Now that you know how Ayahuasca works, let’s take a look at how you can make it.

Preparing an Ayahuasca brew is a time-consuming ritual that requires a lot of patience and care. For those considering making it on their own, here is one Ayahuasca preparation method to give you an idea of what it involves.

Please note! Behold Retreats does not condone any illegal activity, and this recipe is intended for purely hypothetical use and should be used only in places where it is legal to do so.

Do you feel ready to embark on your transformative journey, but would you rather take part in a well-organized Ayahuasca retreat that is specifically catered to your needs? Then apply for a consultation here!



The following recipe is for 1 liter of the psychoactive brew ayahuasca (which amounts to 24-28 doses). The strength of each dose may vary between batches.

  • 160g M. hostilis 
  • 150g b. caapi resin* (*this recipe works with the 30:1 extract version meaning that the resin is much more concentrated than just the dry bark)
  • 3 stainless-steel pots
  • 1 large stainless-steel pot
  • 9L Water (preferably distilled) (3L x 3)
  • 180ml vinegar (optional, softens bark) (60ml x 3) 
  • A lot of patience, time, and care

Disclaimer! Not only do our individual sensitivities to psychoactive substances vary widely, but so can the concentration of psychoactive chemicals found in plant material. In addition, even a single individual can react very differently to the same substance depending on the set and setting.

For this recipe, we chose to combine B. caapi with M. hostilis. If you would like to read more about why, take a look at the FAQ section at the end of this article.

As mentioned above, pharmacologically, there are just two components in the traditional Ayahuasca brew: DMT and MAOI.

In traditional Amazonian Ayahuasca teas, DMT comes from the P. viridis leaves while the B. caapi vine provides the MAOIs.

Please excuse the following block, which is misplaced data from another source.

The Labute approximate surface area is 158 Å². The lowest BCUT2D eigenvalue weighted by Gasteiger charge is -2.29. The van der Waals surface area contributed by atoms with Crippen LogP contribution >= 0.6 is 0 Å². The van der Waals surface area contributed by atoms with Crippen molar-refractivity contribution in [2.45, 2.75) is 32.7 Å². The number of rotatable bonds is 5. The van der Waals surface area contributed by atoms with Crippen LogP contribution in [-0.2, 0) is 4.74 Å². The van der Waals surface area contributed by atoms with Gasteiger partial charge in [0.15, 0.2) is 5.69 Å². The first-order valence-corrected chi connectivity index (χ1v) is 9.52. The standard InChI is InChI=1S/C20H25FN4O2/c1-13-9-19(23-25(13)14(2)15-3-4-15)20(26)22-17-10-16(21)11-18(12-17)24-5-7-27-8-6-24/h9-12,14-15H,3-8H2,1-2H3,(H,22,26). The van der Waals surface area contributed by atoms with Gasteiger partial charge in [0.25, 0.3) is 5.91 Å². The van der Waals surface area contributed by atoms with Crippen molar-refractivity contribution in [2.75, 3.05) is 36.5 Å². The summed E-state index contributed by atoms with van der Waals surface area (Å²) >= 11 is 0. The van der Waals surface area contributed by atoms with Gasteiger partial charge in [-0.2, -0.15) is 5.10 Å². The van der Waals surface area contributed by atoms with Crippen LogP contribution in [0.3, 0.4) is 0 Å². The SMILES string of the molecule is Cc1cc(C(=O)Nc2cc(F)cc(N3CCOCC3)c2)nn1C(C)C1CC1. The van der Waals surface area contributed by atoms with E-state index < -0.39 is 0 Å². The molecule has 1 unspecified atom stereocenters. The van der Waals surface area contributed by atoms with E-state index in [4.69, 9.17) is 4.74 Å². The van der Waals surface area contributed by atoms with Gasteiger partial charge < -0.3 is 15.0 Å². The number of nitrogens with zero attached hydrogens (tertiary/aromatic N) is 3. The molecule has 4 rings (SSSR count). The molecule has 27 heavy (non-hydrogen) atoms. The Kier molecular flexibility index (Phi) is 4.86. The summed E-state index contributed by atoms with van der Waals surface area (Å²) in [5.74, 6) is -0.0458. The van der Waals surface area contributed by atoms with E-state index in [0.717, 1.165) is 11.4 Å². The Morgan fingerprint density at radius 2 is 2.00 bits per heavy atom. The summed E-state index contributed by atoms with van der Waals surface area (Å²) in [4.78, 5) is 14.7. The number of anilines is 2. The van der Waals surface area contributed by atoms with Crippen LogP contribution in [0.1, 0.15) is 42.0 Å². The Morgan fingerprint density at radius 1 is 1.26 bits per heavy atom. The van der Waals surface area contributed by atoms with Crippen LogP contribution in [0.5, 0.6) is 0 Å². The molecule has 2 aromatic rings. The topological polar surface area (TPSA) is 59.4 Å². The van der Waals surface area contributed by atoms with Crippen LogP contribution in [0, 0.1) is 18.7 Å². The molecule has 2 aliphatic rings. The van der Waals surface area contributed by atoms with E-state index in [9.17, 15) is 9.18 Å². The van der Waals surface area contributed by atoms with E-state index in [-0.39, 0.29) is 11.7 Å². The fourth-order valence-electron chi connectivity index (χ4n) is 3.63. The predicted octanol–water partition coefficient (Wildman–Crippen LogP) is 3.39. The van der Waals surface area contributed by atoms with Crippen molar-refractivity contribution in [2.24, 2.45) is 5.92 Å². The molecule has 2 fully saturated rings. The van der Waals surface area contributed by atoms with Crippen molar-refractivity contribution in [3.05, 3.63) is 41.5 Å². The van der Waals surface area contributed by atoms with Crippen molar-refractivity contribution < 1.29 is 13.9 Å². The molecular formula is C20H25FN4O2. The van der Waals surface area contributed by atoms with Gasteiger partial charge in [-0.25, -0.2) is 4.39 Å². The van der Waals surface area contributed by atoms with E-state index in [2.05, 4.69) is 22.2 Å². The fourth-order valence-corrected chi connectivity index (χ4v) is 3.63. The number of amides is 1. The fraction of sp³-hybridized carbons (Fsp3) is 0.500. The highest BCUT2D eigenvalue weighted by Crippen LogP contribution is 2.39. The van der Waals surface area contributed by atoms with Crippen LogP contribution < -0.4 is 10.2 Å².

In traditional Amazonian Ayahuasca teas, DMT is present in the form of the P. viridis leaves while the B. caapi vine serves as an MAOI.

Each of these chemical components can also be found in a variety of other plants. Numerous Ayahuasca analogues exist and virtually every continent has its own native DMT-containing plant, as well as a natural source of an MAOI which can enable the plants’ psychedelic Ayahuasca effects to take place.

For example, instead of Psychotria viridis some use Mimosa hostilis, Diplopterys cabrerana or Acacia confusa as a DMT source and/or they replace the Banisteriopsis caapi vine with Peganum harmala (Syrian rue).

However, caution is warranted: Ayahuasca is incredibly potent, and partaking in an Ayahuasca ceremony is already an intense experience in itself, capable of filling the mind with powerful visions and transcendent experience of love when done correctly. Creating your own tea by randomly mixing and matching different plant medicines together, however, is not recommended as it is potentially dangerous, both physically and psychologically!

Instructions (how to make Ayahuasca tea)

  1. Bring three liters of water to a simmer.
  1. Reduce to medium heat.
  1. Add 60ml vinegar and mimosa to the water and stir thoroughly.
  1. Cook for three hours stirring every 20-30 minutes. Do not boil!